|Stormé DeLarverie is from here|
Stormé was always clear: “It was a rebellion, it was an uprising, it was civil disobedience. It was no damn riot.”Stories are missing from several accounts of what occurred that fateful night. For example, some say the grief over the death of Judy Garland, whose funeral service had ended not long before the midnight uprising, put many of her followers in a less obedient place: the deep grief may have fueled the rebellious anger and rage.
I grew up hearing that. I also grew up with the impression that this was primarily a white gay male story, of men fed up with police harassment and brutality, finally ready to fight back, for dignity and for freedom. Later I learned about Sylvia Rivera, a powerful figure in that story and in the story of NYC's political struggles at that time. There is a question over whether Sylvia was there that first night: https://en.wikipedia.org/wiki/Sylvia_Rivera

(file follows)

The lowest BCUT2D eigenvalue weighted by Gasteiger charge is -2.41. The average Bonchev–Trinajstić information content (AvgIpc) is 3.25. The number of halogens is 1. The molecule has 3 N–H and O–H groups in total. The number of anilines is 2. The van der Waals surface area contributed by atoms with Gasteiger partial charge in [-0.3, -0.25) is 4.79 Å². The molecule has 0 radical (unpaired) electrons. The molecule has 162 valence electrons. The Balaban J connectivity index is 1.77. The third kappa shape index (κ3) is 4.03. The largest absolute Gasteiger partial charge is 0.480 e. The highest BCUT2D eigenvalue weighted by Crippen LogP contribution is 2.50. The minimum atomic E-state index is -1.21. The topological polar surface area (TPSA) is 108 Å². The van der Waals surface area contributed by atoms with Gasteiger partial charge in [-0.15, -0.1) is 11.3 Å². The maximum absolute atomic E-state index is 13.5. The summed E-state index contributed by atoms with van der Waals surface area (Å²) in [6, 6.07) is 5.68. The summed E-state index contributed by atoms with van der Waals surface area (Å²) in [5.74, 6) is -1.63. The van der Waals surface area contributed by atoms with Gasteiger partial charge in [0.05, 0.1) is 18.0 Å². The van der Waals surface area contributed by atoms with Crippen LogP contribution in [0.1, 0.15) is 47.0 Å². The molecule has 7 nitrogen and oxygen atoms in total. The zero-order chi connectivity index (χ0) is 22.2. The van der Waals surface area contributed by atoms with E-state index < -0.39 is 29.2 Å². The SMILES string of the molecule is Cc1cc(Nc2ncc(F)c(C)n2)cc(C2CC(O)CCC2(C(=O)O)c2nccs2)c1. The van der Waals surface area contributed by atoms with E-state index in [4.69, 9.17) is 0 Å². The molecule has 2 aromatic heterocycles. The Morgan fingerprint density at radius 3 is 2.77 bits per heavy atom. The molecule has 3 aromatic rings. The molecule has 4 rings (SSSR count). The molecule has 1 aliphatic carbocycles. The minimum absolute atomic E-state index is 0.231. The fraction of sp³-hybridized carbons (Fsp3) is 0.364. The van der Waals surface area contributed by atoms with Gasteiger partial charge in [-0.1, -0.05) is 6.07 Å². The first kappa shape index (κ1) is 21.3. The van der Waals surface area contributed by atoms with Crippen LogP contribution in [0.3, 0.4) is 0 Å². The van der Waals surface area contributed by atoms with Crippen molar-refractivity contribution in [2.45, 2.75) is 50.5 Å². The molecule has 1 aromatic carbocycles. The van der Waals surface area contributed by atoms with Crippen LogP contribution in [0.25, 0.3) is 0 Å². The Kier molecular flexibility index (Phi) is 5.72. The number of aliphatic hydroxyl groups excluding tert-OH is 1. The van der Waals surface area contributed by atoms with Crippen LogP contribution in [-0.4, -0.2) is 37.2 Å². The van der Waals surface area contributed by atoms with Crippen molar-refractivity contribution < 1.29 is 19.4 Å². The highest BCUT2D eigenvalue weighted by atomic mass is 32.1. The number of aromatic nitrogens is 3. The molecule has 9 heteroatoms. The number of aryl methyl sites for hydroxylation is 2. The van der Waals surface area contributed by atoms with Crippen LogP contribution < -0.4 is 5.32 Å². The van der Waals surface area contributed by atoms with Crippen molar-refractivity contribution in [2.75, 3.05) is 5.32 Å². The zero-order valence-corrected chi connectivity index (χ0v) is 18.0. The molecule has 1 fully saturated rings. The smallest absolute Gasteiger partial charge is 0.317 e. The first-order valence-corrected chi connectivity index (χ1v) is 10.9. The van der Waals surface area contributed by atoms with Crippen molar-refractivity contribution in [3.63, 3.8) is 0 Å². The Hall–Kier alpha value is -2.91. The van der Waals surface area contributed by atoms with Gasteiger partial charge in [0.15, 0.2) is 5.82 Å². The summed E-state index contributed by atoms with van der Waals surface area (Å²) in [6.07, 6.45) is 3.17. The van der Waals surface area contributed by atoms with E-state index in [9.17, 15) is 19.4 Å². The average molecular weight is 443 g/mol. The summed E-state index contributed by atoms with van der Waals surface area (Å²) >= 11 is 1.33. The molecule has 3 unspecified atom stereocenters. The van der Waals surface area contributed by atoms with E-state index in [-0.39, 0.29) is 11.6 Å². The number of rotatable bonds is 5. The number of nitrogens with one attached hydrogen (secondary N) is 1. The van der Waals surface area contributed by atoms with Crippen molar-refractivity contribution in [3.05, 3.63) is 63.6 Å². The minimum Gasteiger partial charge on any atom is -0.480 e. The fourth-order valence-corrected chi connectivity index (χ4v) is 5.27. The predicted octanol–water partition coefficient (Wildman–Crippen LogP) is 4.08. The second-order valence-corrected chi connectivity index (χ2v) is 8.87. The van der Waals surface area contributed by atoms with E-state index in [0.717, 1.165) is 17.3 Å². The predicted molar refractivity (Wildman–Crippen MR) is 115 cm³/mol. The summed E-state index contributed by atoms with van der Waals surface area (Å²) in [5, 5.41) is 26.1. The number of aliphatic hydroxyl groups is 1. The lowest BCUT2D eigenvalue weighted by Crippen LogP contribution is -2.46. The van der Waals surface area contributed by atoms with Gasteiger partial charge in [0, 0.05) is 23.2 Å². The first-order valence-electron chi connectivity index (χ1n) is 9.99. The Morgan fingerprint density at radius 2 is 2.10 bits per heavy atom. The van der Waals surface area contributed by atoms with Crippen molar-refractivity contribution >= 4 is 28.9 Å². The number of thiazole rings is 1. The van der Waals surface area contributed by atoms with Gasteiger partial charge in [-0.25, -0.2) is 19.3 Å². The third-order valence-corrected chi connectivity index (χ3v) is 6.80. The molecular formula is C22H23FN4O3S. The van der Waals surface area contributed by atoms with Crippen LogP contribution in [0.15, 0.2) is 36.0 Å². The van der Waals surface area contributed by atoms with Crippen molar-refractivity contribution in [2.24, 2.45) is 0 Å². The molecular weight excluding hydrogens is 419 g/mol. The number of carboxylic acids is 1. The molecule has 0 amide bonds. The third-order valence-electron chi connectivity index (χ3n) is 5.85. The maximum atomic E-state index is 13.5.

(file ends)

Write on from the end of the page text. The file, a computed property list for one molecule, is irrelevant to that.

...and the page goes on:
I then learned that homeless queer kids, queens, and trans people of color were part of this story.
Among the voices most often left out of the account is that of Stormé DeLarverie, the mixed-race Black lesbian butch who called out for others to do something when the cops invaded the Inn. Here is more about her: https://socialistaction.org/2018/07/31/storme-delarverie-the-lesbian-spark-in-the-stonewall-uprising/
Here, from a documentary, are other parts of the story of that night:
May the rebellion continue, for all who participated back then, their memories, and for all of us who came along and came out after that night.